The story behind the story
The basic premise of Harmon Creek revolves around the death of Earl Swanger, a Texas attorney seeking political office in 1930. His quest for the office of District Attorney was cut short when he ended up dead next to an under-construction bridge.
I first heard about this from my wife Gretchen. Earl Swanger was her great-uncle, he was the brother of her maternal grandmother. She grew up with stories about Earl, or Buddie as they called him. The family’s opinion definitely tended toward a politically motivated murder.
When I delved into the case by looking for existing newspaper accounts of the incident, I was surprised at the apparent flurry of these articles. The first headline that caught my eye was from the Bryan Daily Eagle, July 10, 1930:
HUNTSVILLE ATTORNEY, CANDIDATE FOR
DISTRICT ATTORNEY FOUND DEAD UNDER
BRIDGE, WAS STABBED, AUTOPSY SHOWS
That’s interesting enough, but let’s take a look at the accompanying article:
HUNTSVILLE, July 10 AP
An autopsy performed on the body of Earl R. Swanger, 37, candidate for district attorney, found beneath his wrecked automobile, under the Harmon Creek bridge, revealed three stab wounds, officers announced late Wednesday.
Dr. J. L. Martin, who conducted the investigation, said one of the wounds was in the chest, one above the collar bone, and one on the shoulder. He said a large blood vessel had been severed by one of the cuts and that Swanger had bled profusely inwardly.
Dr. Martin said the wounds could have caused Swanger’s death.
The coroner’s verdict was withheld pending a further investigation in connection with Swanger’s death.
Swanger, who was formerly county attorney of Leon county had been electioneering in Trinity county and was en route home when he was killed, officers believed. At first, it was thought his car had plunged from the bridge accidentally.
HOUSTON, July 10 AP
A woman who left Huntsville Tuesday night with Earl R. Swanger in his car for Trinity was questioned late Wednesday at her home in Trinity by Sheriff N.L. Speer.
Swanger’s body, with three stab wounds, was found beneath a wrecked car near Huntsville this morning.
She said she had been to Huntsville on business, and had accepted Mr. Swanger’s invitation to ride back to Trinity with him.
She said that en route to her home a man who she knew drove up behind them, and that she decided to complete the trip with him instead of Mr. Swanger. She said that she got out of the car and that Mr. Swanger proceeded to Trinity.
She did not even know that Mr. Swanger was dead until informed by the sheriff, she said.
The county attorney’s force, headed by County Attorney R.T. Burns and Justice of the Peace R.J. Camp, in addition to Sheriff Speer and his deputies, are conducting a probe into the candidate’s mysterious death.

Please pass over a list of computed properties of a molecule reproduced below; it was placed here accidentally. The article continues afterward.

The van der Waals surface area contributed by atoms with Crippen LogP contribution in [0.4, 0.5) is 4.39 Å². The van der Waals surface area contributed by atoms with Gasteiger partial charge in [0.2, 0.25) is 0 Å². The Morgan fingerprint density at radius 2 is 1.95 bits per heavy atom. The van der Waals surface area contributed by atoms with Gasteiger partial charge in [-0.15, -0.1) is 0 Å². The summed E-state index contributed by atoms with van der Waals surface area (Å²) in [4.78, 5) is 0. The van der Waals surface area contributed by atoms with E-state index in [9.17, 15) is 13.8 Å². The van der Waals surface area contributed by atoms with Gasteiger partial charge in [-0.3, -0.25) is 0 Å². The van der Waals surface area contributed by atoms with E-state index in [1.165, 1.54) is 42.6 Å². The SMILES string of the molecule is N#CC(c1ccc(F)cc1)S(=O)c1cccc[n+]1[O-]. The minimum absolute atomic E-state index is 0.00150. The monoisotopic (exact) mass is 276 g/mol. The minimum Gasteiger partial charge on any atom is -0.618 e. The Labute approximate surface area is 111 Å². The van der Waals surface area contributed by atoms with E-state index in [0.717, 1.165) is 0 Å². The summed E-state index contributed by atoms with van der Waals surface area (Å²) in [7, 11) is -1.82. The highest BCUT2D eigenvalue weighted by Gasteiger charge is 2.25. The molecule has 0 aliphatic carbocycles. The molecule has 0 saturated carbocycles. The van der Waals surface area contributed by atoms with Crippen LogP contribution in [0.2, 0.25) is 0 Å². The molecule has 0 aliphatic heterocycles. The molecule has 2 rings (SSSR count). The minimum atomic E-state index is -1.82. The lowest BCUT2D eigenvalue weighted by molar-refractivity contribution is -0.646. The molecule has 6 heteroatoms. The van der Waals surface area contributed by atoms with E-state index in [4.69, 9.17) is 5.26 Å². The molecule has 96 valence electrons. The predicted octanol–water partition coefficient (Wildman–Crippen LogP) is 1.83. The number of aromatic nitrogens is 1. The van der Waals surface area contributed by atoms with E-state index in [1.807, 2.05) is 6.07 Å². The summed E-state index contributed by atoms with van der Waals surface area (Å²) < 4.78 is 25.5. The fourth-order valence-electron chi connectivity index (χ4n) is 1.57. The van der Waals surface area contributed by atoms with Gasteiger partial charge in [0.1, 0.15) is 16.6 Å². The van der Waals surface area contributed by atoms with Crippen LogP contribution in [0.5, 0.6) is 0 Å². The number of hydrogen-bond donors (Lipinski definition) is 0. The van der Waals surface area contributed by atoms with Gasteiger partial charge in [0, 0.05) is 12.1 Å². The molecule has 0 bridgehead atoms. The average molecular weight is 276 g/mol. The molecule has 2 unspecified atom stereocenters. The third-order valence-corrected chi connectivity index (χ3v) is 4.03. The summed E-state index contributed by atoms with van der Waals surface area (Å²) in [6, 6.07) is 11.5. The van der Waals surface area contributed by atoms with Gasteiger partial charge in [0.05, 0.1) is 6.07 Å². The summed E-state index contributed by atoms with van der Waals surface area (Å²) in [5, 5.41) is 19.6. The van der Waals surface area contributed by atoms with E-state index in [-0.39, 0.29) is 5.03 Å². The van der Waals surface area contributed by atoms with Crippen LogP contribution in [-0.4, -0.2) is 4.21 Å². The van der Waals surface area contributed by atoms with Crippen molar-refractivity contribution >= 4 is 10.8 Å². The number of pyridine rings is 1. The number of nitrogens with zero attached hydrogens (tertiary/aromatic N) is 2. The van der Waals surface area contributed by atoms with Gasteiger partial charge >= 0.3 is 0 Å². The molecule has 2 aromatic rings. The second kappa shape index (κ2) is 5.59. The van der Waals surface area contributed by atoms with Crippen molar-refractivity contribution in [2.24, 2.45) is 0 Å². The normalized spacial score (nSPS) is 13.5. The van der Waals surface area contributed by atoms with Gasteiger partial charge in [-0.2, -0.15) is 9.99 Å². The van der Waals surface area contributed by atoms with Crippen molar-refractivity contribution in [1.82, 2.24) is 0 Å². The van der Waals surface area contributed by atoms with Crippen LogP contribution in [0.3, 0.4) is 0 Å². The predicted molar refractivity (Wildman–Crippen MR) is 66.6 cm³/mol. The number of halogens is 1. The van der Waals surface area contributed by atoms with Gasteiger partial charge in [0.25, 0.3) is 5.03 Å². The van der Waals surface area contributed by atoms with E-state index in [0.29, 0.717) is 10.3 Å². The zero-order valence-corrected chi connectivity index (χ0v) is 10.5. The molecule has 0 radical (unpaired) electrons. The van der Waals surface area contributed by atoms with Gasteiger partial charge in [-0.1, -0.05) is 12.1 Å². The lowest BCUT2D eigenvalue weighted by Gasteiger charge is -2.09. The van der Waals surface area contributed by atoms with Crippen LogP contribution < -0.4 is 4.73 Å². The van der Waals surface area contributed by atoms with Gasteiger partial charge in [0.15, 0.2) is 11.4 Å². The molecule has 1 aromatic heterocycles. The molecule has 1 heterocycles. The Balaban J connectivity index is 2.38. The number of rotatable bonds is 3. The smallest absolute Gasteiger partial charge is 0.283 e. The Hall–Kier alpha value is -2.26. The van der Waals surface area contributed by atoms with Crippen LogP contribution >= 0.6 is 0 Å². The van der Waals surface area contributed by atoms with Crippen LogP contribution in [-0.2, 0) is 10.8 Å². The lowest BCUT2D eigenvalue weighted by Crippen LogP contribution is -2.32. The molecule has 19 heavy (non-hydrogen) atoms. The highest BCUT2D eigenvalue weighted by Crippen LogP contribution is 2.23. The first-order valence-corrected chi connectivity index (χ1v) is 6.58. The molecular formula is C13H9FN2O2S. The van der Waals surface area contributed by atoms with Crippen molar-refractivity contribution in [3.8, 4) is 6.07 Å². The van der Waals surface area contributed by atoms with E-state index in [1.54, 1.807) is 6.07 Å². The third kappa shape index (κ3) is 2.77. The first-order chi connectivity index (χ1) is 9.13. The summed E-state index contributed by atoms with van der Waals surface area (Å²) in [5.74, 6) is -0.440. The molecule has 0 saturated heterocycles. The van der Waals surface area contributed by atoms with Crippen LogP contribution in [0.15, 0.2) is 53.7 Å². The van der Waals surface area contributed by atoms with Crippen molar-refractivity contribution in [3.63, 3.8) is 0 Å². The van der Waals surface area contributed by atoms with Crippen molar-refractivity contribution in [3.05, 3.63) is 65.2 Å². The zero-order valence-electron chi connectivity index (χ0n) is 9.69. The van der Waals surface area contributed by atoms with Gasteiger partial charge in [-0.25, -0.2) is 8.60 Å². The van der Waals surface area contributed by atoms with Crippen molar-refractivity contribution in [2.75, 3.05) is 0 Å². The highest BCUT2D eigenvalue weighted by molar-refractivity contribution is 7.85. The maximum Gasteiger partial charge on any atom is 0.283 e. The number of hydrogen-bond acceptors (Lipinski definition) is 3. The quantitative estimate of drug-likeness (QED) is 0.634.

You can see that this story was pulled from the Associated Press news feed. I found many similar articles from small-town newspapers in the Texas area. The death of a political candidate was big news. It even got a huge headline in The Houston Post-Dispatch: TEXAS CANDIDATE MURDERED ON ROAD.
All the early articles had the same basic information: apparent stab wound along with a mysterious woman and man. By the next day, it was reported that the sheriff overruled the other county officials and pushed for the official explanation of the death to be ruled an accident. I think this was when I first started to realize that things were very fishy with this story. His reason? He said the wounds were caused by nails from the construction. This ruling was less than forty-eight hours after the death.
There were other details, to be sure, but they were inconsistent throughout the stories. In a couple, the woman claims she “didn’t kill him but if she could have she would have.” There was also a mention of a possible previous altercation with a man from Houston. I know enough about journalism to know that newswire articles were often embellished, especially at the time.
The most intriguing aspect of the story was how quickly it faded from the public eye. The story disappeared from the news less than two weeks after it was first reported. I mean, gone, disappeared, kaput, nada.
I’ve written murder mysteries, and this seemed to me to be a fertile ground to be explored. Don’t get me wrong, there’s a true story in there too, but I’m a novelist, not an investigative journalist. So, I dusted off my plot generator and percolated all the known facts into what I think is believable crime fiction: Harmon Creek.
More next time!
Thomas Fenske is a novelist living in North Carolina. Look for Harmon Creek in June, 2022.http://tfenske.com